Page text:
Barry Blitt

When I’m online and I see a picture I want to draw of anybody or anything, a unique angle of them or just something that looks very drawable, I slide it to my desktop and put it in a folder. It just seems like every picture of Trump is a revelation. Any angle. I didn’t know a person could look like that. His facial expressions – he really is a cartoon. He’s like an instruction manual of how to caricature someone.

The back of Donald Trump’s head is fantastic and his eyebrows are amazing. His overbite and his series of chins and the color of him and the texture. It’s amazing! He’s like an artifact. It’s an amazing head to draw and I have to think it’s got to be part of his success. It’s ready-made for public consumption.

I do a lot of pivoting. There was one cover I did of Donald Trump, after he won Iowa, it seemed like it was over for him at the beginning of the primary process. I was given the go-ahead on it right away. I drew it and he won the next primary, and suddenly, the cover didn’t make any sense. And then, after the Democratic National Convention, it seemed like he was finished, Hillary Clinton seemed to be gaining strength, so the cover ran then. So it seemed like you can come up with an idea and it can be rendered useless two days later and then all of a sudden it’s relevant again.

Just look at the back of Donald Trump’s head, any angle. There’s some angles that his chin is just, what do I mean? I mean he’s sculpted out of some kind of pudding, I think. It looks like his face is sort of melting slowly. I should talk because my face is melting quickly. He’s some kind of bizarre sculpture. There’s no one really who looks like that.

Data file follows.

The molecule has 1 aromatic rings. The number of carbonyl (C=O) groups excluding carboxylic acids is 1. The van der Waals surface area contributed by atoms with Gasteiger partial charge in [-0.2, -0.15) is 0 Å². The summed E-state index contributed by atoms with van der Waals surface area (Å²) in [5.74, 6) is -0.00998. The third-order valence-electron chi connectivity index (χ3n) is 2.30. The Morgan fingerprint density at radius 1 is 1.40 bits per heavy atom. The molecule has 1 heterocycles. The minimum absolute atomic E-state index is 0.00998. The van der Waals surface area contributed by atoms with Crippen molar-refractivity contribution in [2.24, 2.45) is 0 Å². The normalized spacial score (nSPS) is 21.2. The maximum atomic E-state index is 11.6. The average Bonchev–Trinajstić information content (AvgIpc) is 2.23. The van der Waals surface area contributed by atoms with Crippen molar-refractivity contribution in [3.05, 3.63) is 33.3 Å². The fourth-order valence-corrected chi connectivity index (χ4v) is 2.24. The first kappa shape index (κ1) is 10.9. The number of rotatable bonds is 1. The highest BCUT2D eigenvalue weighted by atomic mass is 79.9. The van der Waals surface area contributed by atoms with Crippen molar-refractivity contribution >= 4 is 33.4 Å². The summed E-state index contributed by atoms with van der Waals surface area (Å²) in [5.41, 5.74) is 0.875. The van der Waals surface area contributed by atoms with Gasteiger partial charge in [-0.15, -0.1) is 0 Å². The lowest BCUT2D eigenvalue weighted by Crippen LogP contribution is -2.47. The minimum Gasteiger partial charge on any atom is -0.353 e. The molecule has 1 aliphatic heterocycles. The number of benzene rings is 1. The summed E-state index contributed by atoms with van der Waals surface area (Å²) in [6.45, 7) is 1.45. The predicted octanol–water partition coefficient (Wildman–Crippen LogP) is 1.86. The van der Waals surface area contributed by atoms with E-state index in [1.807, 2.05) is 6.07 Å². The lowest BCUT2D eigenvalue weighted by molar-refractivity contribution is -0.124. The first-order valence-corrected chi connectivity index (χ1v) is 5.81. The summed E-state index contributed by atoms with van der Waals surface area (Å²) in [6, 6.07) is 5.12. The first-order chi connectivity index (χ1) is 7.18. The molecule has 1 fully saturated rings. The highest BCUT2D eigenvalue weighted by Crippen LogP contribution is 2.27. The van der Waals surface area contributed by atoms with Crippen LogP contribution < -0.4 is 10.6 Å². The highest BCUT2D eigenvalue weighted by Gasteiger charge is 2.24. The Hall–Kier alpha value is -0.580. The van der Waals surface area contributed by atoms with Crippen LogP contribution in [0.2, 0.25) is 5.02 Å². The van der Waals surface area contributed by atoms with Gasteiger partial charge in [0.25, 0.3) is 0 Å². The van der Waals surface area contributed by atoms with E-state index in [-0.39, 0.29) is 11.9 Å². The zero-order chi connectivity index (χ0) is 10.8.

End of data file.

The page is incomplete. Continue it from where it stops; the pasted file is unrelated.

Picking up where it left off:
The magazine business is dying. It’s a hard time for publishing. It does seem that everyone is much more opinionated now. I think there’s probably more room for making opinionated illustrations. There was a time when Time magazine and Newsweek would have a realistic painted cover. A friend of mine used to do a lot of those paintings and he was told by the art director at one point, we are switching to photography. It seems that if someone saw a painting on a cover, it took a while to do, it must be old news. Photography became more immediate.

I don’t really know what makes someone want to be a cartoonist, but part of it is trying to get in trouble. You’re looking where the line is and seeing how much you can step over it, and I mean, I do that in my personal life, too. I try to anger and piss people off a little bit to try to see what I can get away with. I got in trouble with more than one cartoon.

I don’t have a philosophy of caricature. I’m not even sure I am a caricaturist, in the strictest sense of the word – I don’t really exaggerate much. For a while, recently, I was thinking of attempting a reverse-caricature of Donald Trump; he certainly already appears to be a caricature of himself. I wondered about de-caricaturizing him, scaling back his whole face and hair and visual excess, and attempting to shed light on him that way.

I’m, like, not overly into labels. I’ve been referred to that way, but I tend to think of political cartoonists as constantly at it, producing more work than I do. I do, what, six or eight covers a year, maybe, and a bunch of illustrations as well, but how many do you create a year? I’m in awe of that, and I think the term implies being at it every day or at least weekly.

Luckily, my limited attention span is well suited to the velocity of the news cycles. There’s an assault of stories coming at you on even a slow-ish news day, but certain things just tend to stick out. Certain stories just seem to have an odd sort of electricity. It does get tricky when you’re pitching an image that won’t hit the newsstands for another week. Not only can other, bigger stories break in the mean time, but other daily cartoonists, can also come up with the same idea – this is the most depressing thing – and put it out there so yours looks old by the time it’s published.